Low-Carb Breakfast Menu Ideas and Recipes

Quick and Easy Breakfasts

Vegetable frittata
Philippe Desnerck/Photolibrary/Getty Images

It can be challenging to figure out what to make for breakfast when you are new to low-carb eating. If you're used to eating carbohydrate-rich breakfasts such as cereal, bagels, and muffins, it may seem difficult to think of some low-carb breakfast choices. But don't worry, there are a variety of nutritious low-carb foods to enjoy.


Eggs don’t have to be just for Sunday mornings. Here are some ways to make them quick and easy:

  • Beginners may want some pointers on how to make eggs in different ways. The good news is that you can cook them in many different ways, from boiling to baking to frying and even microwaving. You can buy convenient hard-boiled eggs if you don't want any fuss at all.
  • Make a vegetable frittata and then freeze or refrigerate servings to pull out and microwave. A frittata is sort of a cross between an omelet and a quiche, made on the stove and sometimes finished in the oven. A frittata is a great way to use leftover vegetables because you can put any vegetable you want in it. In Italy, frittatas are common items in lunches brought from home. It doesn’t take long to make, and then you can use it for several meals.
  • It’s even easier to simply scramble leftover veggies and cheese with eggs. You can make a big batch of this and save the extra in zip-type plastic bags.
  • Omelets are yet another great way to use leftover meat and vegetables.
  • A serving of regular scrambled or fried eggs is quick to make. If you can master flipping fried eggs just with the pan you'll even cut down on the cleanup. Serve eggs with low-sugar fruit and a flax muffin, and you’ve got a complete breakfast.
  • Eggs Florentine is an easy recipe using frozen spinach.


Cereals can be a problem on a low-carb diet because they are high in carbohydrate by their very nature. Also, most people don't consume one serving. A single serving of dry cereal provides about 15–20 grams of carbohydrate, but a serving is usually only 3/4 of a cup. If you are pouring cereal into a bowl without measuring it and then adding milk you can easily consume 55–75 grams of carbohydrate in one sitting.

Here are some ways around it:

  • Some cold cereals, such as Special K, now come in a low-carb form. Even better are some of the high-fiber cereals, such as All Bran and Fiber One. You will need to carefully check the labels, as formulations change.
  • If you are choosing a cold cereal, read the label and stick to one serving. Measure it with a measuring cup and use a small bowl to make the portion appear larger.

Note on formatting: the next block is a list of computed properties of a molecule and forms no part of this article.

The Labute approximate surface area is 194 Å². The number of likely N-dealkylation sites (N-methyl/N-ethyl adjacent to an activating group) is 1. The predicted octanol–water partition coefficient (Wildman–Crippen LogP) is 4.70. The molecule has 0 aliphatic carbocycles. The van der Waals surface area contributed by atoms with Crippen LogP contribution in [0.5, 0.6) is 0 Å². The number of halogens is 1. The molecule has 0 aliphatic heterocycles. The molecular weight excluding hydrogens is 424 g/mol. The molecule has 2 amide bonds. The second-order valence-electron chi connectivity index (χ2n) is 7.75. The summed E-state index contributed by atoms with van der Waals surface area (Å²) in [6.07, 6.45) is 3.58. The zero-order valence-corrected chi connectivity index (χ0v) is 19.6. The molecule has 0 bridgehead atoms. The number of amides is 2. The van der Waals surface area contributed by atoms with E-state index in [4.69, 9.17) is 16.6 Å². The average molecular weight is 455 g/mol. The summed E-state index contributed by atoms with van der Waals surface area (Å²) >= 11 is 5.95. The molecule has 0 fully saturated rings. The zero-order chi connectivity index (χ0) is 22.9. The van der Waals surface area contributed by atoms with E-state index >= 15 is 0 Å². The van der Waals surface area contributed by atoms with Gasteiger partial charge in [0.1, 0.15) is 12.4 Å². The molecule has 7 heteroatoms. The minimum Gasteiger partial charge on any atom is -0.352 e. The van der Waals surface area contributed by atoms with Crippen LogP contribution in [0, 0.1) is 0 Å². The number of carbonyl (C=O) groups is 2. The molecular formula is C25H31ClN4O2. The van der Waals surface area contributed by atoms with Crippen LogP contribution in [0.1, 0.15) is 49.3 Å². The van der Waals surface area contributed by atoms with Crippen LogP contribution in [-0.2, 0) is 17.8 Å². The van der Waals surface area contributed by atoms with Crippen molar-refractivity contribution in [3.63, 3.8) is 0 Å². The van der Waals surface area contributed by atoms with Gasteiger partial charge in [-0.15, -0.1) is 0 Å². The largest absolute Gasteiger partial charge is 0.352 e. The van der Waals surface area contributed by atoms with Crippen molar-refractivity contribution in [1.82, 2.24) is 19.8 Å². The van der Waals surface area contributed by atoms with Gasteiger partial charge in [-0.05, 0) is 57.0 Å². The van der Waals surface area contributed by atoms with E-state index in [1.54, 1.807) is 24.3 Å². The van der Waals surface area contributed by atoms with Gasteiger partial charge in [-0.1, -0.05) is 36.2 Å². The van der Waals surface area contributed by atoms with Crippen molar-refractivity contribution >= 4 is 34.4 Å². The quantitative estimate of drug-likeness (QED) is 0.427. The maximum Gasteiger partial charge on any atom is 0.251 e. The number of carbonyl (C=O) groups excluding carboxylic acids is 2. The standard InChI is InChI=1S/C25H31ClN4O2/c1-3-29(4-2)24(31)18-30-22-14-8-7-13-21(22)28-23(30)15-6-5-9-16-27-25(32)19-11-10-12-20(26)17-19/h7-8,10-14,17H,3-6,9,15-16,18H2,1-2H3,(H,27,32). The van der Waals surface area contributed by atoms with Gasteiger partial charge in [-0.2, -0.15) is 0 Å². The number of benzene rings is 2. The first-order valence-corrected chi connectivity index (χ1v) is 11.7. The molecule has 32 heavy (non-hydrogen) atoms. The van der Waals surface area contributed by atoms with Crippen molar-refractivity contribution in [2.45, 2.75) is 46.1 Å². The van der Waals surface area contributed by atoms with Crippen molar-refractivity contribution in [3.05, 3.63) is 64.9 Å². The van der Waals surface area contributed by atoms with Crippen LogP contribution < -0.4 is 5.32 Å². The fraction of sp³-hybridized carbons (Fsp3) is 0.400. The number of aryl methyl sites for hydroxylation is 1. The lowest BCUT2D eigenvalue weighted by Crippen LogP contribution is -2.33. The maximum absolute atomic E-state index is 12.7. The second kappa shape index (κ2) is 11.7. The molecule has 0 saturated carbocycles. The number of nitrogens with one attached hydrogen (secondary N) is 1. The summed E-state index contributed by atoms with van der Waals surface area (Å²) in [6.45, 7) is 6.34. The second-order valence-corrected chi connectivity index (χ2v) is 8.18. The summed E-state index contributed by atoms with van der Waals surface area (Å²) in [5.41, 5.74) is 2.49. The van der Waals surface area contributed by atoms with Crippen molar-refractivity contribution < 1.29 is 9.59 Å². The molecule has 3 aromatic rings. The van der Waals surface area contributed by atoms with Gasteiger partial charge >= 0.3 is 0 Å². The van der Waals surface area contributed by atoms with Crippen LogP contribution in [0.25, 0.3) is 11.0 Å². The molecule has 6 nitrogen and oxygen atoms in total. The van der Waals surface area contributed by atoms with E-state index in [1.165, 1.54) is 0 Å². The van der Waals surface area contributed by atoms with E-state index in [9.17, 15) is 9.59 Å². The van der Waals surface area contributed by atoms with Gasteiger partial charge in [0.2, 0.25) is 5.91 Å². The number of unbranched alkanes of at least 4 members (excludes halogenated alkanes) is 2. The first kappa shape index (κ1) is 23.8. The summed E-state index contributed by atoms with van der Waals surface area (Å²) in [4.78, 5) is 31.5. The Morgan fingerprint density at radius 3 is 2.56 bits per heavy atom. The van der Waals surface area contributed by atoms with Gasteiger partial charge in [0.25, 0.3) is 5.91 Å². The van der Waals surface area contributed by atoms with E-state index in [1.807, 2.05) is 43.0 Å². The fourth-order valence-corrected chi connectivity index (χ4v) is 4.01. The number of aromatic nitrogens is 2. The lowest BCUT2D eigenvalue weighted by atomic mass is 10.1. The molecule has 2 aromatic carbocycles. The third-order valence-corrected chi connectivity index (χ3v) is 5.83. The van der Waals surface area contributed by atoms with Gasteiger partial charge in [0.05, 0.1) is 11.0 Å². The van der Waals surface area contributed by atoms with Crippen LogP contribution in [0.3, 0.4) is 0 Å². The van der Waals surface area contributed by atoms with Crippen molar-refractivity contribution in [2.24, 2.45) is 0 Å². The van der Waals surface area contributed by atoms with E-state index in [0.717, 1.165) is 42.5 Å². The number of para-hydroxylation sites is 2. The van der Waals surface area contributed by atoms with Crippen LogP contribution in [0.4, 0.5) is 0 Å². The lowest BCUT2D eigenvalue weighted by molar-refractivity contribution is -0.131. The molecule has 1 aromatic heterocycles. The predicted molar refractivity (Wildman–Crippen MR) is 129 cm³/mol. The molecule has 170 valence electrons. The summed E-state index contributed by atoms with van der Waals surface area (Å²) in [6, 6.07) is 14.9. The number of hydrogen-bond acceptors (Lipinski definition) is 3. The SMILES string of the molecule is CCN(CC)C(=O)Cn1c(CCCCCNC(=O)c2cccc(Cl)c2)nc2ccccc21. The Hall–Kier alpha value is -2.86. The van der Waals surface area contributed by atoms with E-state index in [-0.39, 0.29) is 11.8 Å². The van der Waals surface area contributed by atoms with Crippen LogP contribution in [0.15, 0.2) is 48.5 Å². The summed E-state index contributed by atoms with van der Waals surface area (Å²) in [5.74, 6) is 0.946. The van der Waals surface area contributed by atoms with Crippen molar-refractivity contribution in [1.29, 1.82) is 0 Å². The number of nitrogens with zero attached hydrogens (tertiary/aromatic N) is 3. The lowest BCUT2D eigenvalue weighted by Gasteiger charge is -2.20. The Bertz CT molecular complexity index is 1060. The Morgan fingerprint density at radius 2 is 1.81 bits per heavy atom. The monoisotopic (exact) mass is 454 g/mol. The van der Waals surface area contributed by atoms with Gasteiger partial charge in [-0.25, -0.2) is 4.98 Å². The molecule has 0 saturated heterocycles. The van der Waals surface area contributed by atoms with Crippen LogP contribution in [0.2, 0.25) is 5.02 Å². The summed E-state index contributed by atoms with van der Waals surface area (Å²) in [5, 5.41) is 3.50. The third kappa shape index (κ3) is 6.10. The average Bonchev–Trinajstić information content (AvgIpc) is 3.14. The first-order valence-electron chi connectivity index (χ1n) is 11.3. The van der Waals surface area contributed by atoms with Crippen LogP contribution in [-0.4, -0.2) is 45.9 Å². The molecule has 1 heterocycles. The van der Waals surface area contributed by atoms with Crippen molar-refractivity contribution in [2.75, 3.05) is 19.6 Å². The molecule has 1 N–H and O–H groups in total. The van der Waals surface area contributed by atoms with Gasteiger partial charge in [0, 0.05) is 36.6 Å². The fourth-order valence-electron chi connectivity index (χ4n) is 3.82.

• Choose a cereal that is whole grain (the first ingredient should say "whole")
  • Choose a cereal that has at least three grams of fiber and no more than six grams of sugar.
  • There are some special low-carb hot cereals, such as Flax-O-Meal, that can be purchased online. Or, you can make flax cereal right in your bowl.
  • You can make your own low-carb granola using nuts and seeds rather than oatmeal or other grains and not add sugar.
  • Some innovative people make a faux cream of wheat using eggs and ricotta cheese.
  • You can also make textured vegetable protein faux oatmeal that is surprisingly like the real thing.
  • Choose a hot cereal like oatmeal, quinoa, or another whole grain blend, and add chopped nuts or nut butter for added fiber, protein, and healthy fat. For example, 1/2 cup cooked oatmeal with 3/4 cup blueberries, and 2 tablespoons chopped walnuts, topped with cinnamon.

Breakfast Breads

You can make your bread or baked goods lower in carbohydrates by making some substitutions.

  • Muffins, biscuits, and other breads can be made from flax meal, almond meal, and other low-carb ingredients.
  • Buy a low-carb pancake mix, or make it from scratch.
  • Microwave breakfast puddings are a good option. Put flax meal and/or almond meal in a bowl with water, egg, and flavorings such as berries, cream cheese, peanut butter. Use your imagination. You can also make chia seed breakfast pudding with no cooking, simply mixed with yogurt and water and refrigerated overnight.

Yogurt, Cottage Cheese, Ricotta, Tofu

Select low-carb dairy and soy products to enjoy for breakfast.

  • Spoonable dairy products such as low-fat Greek yogurt, cottage cheese, or ricotta can be combined with fruit, such as frozen berries, and nuts or flax seed to make a quick breakfast.
  • Any of the above can be used to make a breakfast shake with protein powder and fruit or flavorings. Or, the shake can be made with just the protein powder and unsweetened soy milk, kefir, or water.
  • Use tofu as the central protein. A shake can be made from soft tofu, while the firmer types can be used in tofu scrambles and other dishes.

By Laura Dolson
Laura Dolson is a health and food writer who develops low-carb and gluten-free recipes for home cooks.